Why Banco de Sabadell, S.A. (BME:SAB) Is A Top Dividend Stock

Today we’ll take a closer look at Banco de Sabadell, S.A. (BME:SAB) from a dividend investor’s perspective. Owning a strong business and reinvesting the dividends is widely seen as an attractive way of growing your wealth. Unfortunately, it’s common for investors to be enticed in by the seemingly attractive yield, and lose money when the company has to cut its dividend payments.

In this case, Banco de Sabadell likely looks attractive to investors, given its 3.6% dividend yield and a payment history of over ten years. We’d guess that plenty of investors have purchased it for the income. Before you buy any stock for its dividend however, you should always remember Warren Buffett’s two rules: 1) Don’t lose money, and 2) Remember rule #1. We’ll run through some checks below to help with this.

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BME:SAB Historical Dividend Yield, September 10th 2019
BME:SAB Historical Dividend Yield, September 10th 2019

Payout ratios

Dividends are typically paid from company earnings. If a company pays more in dividends than it earned, then the dividend might become unsustainable – hardly an ideal situation. As a result, we should always investigate whether a company can afford its dividend, measured as a percentage of a company’s net income after tax. In the last year, Banco de Sabadell paid out 8.1% of its profit as dividends. We like this low payout ratio, because it implies the dividend is well covered and leaves ample opportunity for reinvestment.

Dividend Volatility

From the perspective of an income investor who wants to earn dividends for many years, there is not much point buying a stock if its dividend is regularly cut or is not reliable. For the purpose of this article, we only scrutinise the last decade of Banco de Sabadell’s dividend payments. The dividend has been cut by more than 20% on at least one occasion historically. During the past ten-year period, the first annual payment was €0.23 in 2009, compared to €0.03 last year. The dividend has fallen 87% over that period.

A shrinking dividend over a ten-year period is not ideal, and we’d be concerned about investing in a dividend stock that lacks a solid record of growing dividends per share.

Dividend Growth Potential

With a relatively unstable dividend, and a poor history of shrinking dividends, it’s even more important to see if EPS are growing. Strong earnings per share (EPS) growth might encourage our interest in the company despite fluctuating dividends, which is why it’s great to see Banco de Sabadell has grown its earnings per share at 22% per annum over the past five years. Earnings per share have grown rapidly, and the company is retaining a majority of its earnings. We think this is ideal from an investment perspective, if the company is able to reinvest these earnings effectively.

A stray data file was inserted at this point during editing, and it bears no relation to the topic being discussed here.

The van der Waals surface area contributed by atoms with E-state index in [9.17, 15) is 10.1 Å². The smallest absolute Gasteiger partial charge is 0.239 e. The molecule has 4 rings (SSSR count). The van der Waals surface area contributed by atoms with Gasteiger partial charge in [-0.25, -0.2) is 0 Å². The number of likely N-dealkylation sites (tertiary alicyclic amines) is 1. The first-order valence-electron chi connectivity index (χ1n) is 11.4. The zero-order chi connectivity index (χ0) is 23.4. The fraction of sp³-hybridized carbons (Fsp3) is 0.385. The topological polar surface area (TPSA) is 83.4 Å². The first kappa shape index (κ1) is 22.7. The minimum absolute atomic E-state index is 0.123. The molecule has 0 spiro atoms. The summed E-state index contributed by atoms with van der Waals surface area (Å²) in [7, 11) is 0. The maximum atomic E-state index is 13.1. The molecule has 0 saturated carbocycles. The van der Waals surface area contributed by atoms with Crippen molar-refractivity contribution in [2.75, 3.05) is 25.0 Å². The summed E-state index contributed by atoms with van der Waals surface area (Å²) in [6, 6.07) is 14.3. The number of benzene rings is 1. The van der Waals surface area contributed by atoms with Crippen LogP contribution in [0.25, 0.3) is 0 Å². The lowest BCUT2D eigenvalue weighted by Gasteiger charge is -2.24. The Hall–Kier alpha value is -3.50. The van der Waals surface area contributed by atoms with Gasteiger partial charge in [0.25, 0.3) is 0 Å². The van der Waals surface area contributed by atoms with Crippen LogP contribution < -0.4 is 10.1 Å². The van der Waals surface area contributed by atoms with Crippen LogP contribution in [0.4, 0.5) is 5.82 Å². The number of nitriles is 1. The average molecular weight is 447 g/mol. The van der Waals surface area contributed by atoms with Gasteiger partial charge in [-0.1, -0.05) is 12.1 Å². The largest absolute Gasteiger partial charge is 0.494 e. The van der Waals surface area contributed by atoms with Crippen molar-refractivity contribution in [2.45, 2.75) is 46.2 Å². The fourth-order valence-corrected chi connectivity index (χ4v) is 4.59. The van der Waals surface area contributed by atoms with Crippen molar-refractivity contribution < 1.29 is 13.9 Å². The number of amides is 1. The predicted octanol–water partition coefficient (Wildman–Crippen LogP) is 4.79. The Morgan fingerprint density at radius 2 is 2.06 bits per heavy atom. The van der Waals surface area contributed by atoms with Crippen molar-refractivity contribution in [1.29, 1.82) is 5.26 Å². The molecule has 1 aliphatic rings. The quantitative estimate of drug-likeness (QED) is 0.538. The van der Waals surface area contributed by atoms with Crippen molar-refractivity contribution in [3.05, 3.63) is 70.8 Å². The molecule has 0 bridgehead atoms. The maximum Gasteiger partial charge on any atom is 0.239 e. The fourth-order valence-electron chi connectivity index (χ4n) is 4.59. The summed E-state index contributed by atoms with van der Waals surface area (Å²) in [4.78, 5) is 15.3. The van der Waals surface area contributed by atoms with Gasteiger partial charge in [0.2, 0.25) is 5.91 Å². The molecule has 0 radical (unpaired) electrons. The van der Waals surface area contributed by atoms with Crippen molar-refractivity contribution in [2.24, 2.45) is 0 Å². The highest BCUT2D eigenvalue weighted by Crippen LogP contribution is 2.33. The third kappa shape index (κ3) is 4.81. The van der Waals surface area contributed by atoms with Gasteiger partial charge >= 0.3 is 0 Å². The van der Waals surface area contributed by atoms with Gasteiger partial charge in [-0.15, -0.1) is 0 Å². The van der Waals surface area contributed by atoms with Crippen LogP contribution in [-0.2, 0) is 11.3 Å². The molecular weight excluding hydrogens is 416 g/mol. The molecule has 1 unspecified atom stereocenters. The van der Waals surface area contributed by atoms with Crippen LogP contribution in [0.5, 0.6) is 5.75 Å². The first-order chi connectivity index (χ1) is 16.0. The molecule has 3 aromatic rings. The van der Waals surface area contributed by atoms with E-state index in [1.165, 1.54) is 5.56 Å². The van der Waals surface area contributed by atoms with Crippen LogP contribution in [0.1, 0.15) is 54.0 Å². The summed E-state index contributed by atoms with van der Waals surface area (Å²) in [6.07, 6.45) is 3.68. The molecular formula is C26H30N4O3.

Conclusion

To summarise, shareholders should always check that Banco de Sabadell’s dividends are affordable, that its dividend payments are relatively stable, and that it has decent prospects for growing its earnings and dividend. We’re glad to see Banco de Sabadell has a low payout ratio, as this suggests earnings are being reinvested in the business. Next, earnings growth has been good, but unfortunately the dividend has been cut at least once in the past. Banco de Sabadell has a credible record on several fronts, but falls slightly short of our standards for a dividend stock.

Earnings growth generally bodes well for the future value of company dividend payments. See if the 17 Banco de Sabadell analysts we track are forecasting continued growth with our free report on analyst estimates for the company.

We have also put together a list of global stocks with a market capitalisation above $1bn and yielding more 3%.

We aim to bring you long-term focused research analysis driven by fundamental data. Note that our analysis may not factor in the latest price-sensitive company announcements or qualitative material.

If you spot an error that warrants correction, please contact the editor at editorial-team@simplywallst.com. This article by Simply Wall St is general in nature. It does not constitute a recommendation to buy or sell any stock, and does not take account of your objectives, or your financial situation. Simply Wall St has no position in the stocks mentioned. Thank you for reading.